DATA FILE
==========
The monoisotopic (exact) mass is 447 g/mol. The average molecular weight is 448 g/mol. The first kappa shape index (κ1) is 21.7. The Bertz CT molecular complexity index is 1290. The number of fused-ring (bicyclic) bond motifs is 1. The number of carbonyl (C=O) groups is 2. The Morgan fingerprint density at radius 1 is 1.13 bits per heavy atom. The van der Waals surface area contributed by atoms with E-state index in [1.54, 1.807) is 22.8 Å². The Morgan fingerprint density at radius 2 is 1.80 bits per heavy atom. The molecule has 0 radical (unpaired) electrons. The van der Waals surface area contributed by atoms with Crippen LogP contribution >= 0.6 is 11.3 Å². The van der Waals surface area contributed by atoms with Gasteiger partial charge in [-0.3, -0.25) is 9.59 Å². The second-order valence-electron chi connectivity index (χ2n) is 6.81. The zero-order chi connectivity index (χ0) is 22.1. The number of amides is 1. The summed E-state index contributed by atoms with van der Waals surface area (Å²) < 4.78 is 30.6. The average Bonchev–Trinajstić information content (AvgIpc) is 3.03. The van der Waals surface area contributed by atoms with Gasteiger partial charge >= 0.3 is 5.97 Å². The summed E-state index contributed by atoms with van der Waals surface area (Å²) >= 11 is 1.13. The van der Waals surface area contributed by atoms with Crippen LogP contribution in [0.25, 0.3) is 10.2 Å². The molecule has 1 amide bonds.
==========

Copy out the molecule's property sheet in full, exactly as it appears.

The monoisotopic (exact) mass is 447 g/mol. The average molecular weight is 448 g/mol. The first kappa shape index (κ1) is 21.7. The Bertz CT molecular complexity index is 1290. The number of fused-ring (bicyclic) bond motifs is 1. The number of carbonyl (C=O) groups is 2. The Morgan fingerprint density at radius 1 is 1.13 bits per heavy atom. The van der Waals surface area contributed by atoms with E-state index in [1.54, 1.807) is 22.8 Å². The Morgan fingerprint density at radius 2 is 1.80 bits per heavy atom. The molecule has 0 radical (unpaired) electrons. The van der Waals surface area contributed by atoms with Crippen LogP contribution >= 0.6 is 11.3 Å². The van der Waals surface area contributed by atoms with Gasteiger partial charge in [-0.3, -0.25) is 9.59 Å². The second-order valence-electron chi connectivity index (χ2n) is 6.81. The zero-order chi connectivity index (χ0) is 22.1. The number of amides is 1. The summed E-state index contributed by atoms with van der Waals surface area (Å²) < 4.78 is 30.6. The average Bonchev–Trinajstić information content (AvgIpc) is 3.03. The van der Waals surface area contributed by atoms with Gasteiger partial charge >= 0.3 is 5.97 Å². The summed E-state index contributed by atoms with van der Waals surface area (Å²) >= 11 is 1.13. The van der Waals surface area contributed by atoms with Crippen LogP contribution in [0.25, 0.3) is 10.2 Å². The molecule has 1 amide bonds.